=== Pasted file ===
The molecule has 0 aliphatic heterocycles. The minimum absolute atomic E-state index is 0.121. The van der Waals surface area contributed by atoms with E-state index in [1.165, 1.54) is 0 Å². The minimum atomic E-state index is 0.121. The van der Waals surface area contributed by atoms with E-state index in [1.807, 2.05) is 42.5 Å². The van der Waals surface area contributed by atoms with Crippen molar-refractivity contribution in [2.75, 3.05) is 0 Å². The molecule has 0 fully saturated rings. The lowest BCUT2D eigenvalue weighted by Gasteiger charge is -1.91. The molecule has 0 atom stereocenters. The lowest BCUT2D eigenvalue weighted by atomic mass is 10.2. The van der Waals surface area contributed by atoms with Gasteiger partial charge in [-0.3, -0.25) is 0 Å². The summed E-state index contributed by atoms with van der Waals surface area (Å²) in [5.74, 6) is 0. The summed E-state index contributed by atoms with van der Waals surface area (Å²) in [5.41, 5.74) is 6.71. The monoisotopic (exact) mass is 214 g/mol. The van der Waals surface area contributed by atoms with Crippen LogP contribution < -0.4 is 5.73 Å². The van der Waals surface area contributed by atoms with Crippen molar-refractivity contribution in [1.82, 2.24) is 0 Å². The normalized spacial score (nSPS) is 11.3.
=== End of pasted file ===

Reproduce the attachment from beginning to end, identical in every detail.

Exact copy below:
The molecule has 0 aliphatic heterocycles. The minimum absolute atomic E-state index is 0.121. The van der Waals surface area contributed by atoms with E-state index in [1.165, 1.54) is 0 Å². The minimum atomic E-state index is 0.121. The van der Waals surface area contributed by atoms with E-state index in [1.807, 2.05) is 42.5 Å². The van der Waals surface area contributed by atoms with Crippen molar-refractivity contribution in [2.75, 3.05) is 0 Å². The molecule has 0 fully saturated rings. The lowest BCUT2D eigenvalue weighted by Gasteiger charge is -1.91. The molecule has 0 atom stereocenters. The lowest BCUT2D eigenvalue weighted by atomic mass is 10.2. The van der Waals surface area contributed by atoms with Gasteiger partial charge in [-0.3, -0.25) is 0 Å². The summed E-state index contributed by atoms with van der Waals surface area (Å²) in [5.74, 6) is 0. The summed E-state index contributed by atoms with van der Waals surface area (Å²) in [5.41, 5.74) is 6.71. The monoisotopic (exact) mass is 214 g/mol. The van der Waals surface area contributed by atoms with Crippen LogP contribution < -0.4 is 5.73 Å². The van der Waals surface area contributed by atoms with Crippen molar-refractivity contribution in [1.82, 2.24) is 0 Å². The normalized spacial score (nSPS) is 11.3.